2 July 2011

it's 2.40am and i am just home

Tonight was the second in a series of events where I do, quite literally, paint for my supper. It is a "live art" and cuisine event, which I think goes into a TV magazine-type programme called Extragusto. The event is held at La Locanda del Castello, where I have exhibited and dined on several occasions... nice it is, with a terrace overlooking the town.

The first one, a month ago, was enjoyable enough but I was rather stunned to be interviewed and filmed. This time an email came advising us to look our best and study for interviews (was that aimed at me, I wonder?) as the film crew was returning. Now I wanted to stay home and sleep. It's one thing to have to speak off the cuff, but another thing altogether to know that you are going to be interviewed in a language you barely speak somewhere around midnight! The evening that could have been fun suddenly became a chore.

Nevertheless, I had agreed to paint for my supper, and my name was already in the list in the newspaper. It was sure to be pleasant as long as I didn't think about it too much! The event was also a wine tasting, (so much for the wagon!) and the very first wine could have been a NZ savignon blanc. When I dared to say this to the wine presenter (he asked me my opinion of the first two wines) he agreed with me! He knew all about NZ wines, particularly the white ones. That was a nice surprise, hearing NZ wines praised wholeheartedly by a Russian wine expert speaking Italian. The wines were all very good, but that one, which transported me to the other side of the world, remained my pick of the night. I can thoroughly recommend wines by Kellerei Kaltern, way up north near the Italian border.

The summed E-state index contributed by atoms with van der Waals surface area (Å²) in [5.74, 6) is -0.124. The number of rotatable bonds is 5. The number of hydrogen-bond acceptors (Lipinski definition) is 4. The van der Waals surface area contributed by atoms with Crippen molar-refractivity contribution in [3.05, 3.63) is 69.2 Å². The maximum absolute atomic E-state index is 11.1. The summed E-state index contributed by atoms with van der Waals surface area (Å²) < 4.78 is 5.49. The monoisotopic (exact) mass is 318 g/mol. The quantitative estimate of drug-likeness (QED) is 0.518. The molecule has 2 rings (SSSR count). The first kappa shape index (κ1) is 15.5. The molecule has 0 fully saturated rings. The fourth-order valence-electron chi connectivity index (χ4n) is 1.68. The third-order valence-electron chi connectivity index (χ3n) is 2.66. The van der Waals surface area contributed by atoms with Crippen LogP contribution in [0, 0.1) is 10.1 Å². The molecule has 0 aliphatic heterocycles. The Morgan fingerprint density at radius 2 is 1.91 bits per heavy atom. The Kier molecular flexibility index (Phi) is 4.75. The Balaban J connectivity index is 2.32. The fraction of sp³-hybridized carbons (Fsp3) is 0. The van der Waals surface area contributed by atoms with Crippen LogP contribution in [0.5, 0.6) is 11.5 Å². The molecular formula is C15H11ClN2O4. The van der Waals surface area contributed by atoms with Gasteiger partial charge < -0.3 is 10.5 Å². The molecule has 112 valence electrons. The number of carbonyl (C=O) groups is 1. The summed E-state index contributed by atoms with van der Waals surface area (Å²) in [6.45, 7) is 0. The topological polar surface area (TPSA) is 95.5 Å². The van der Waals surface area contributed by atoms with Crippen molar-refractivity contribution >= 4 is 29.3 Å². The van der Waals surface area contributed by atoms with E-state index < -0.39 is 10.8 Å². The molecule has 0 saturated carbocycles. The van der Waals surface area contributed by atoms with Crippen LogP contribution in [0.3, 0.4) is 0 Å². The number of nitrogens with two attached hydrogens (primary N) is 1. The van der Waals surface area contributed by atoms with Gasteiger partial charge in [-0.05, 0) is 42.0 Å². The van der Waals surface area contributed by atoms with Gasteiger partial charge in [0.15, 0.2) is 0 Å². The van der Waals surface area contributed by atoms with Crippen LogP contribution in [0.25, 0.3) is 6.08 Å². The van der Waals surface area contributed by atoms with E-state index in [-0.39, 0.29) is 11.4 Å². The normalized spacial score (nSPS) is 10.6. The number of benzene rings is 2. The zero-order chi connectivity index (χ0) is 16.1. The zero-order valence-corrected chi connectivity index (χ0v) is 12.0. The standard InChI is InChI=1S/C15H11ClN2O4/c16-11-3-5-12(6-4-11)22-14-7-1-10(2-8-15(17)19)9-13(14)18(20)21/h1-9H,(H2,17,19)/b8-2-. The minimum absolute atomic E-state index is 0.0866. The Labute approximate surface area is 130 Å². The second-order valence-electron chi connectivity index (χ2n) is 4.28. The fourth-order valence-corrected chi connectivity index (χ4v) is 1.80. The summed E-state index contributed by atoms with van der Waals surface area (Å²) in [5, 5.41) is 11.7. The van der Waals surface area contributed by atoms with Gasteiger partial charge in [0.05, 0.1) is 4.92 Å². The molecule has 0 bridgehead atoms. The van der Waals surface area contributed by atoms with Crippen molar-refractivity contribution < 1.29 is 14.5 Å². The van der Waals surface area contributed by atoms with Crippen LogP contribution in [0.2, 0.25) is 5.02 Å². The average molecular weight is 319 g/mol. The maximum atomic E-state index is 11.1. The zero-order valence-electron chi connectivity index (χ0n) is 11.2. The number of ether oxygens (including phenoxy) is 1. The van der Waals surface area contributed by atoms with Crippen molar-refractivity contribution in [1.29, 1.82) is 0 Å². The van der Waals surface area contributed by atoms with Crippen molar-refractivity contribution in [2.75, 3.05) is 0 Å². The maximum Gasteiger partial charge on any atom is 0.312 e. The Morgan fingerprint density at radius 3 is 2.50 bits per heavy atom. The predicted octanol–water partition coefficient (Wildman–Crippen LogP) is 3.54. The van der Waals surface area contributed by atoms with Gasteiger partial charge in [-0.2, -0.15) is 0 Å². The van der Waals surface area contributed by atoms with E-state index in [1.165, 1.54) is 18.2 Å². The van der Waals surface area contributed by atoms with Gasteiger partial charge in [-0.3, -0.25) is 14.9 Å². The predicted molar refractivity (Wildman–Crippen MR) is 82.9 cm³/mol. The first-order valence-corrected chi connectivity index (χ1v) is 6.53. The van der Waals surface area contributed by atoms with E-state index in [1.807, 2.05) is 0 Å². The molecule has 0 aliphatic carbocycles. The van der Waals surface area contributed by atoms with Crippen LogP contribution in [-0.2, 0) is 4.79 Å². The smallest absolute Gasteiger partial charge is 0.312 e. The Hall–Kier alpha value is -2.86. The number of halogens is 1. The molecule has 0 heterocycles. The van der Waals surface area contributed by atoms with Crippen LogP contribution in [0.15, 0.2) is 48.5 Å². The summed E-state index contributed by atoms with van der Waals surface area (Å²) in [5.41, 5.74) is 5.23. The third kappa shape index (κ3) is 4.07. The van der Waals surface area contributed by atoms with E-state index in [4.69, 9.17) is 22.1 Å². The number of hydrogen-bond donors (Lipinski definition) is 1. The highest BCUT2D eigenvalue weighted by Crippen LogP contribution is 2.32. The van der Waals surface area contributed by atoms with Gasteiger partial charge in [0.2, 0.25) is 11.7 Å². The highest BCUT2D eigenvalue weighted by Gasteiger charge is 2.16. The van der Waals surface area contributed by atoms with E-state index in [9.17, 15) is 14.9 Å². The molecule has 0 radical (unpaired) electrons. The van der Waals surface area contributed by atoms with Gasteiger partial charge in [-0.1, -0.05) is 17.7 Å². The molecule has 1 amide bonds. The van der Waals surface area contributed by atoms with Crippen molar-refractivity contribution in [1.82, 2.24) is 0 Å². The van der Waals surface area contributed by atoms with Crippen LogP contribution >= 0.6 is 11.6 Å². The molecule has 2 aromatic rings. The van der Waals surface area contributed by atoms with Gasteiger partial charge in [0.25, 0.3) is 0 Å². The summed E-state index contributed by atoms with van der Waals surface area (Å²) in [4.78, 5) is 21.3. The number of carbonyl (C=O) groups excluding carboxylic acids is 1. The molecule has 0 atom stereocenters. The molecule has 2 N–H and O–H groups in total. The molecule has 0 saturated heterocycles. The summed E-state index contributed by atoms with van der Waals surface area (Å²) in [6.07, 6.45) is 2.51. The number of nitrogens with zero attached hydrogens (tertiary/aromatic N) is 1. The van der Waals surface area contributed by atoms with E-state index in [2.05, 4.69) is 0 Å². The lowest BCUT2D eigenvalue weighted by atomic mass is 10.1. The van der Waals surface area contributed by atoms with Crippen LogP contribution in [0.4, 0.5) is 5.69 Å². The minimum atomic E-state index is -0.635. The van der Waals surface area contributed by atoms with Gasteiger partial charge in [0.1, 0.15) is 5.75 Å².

And the painting? Here is the story so far:
All things considered, working outdoors in difficult light, lots of onlookers coming up to talk, and the threat of the film interview over me until late in the night, I am reasonably happy with the result. The producer wanted it finished in the evening but he had to be satisfied with this as the paper was far too wet to complete any details.

There are parts of it that I am very happy with. I hope they haven't changed too much by morning. The paper is a very heavy Fabriano which is quite soft and some of the staining colours have a tendency to walk when my back is turned, leaving little spidery lines just under the surface of the paper as they go!

And as for the filming, it was a much shorter interview this time. Maybe they noticed that I'm only semi-coherent once I stray from my usual topics of conversation. I have no idea where to look for it so I may never have to cringe when I hear myself trying to describe my choice of subject in Italian.

The subject is a family leaving this area when evacuated during the war. I have to paint a scene for a book cover and this is a trial piece leading up to that work.

Today I am grateful for friendly faces in difficult places.

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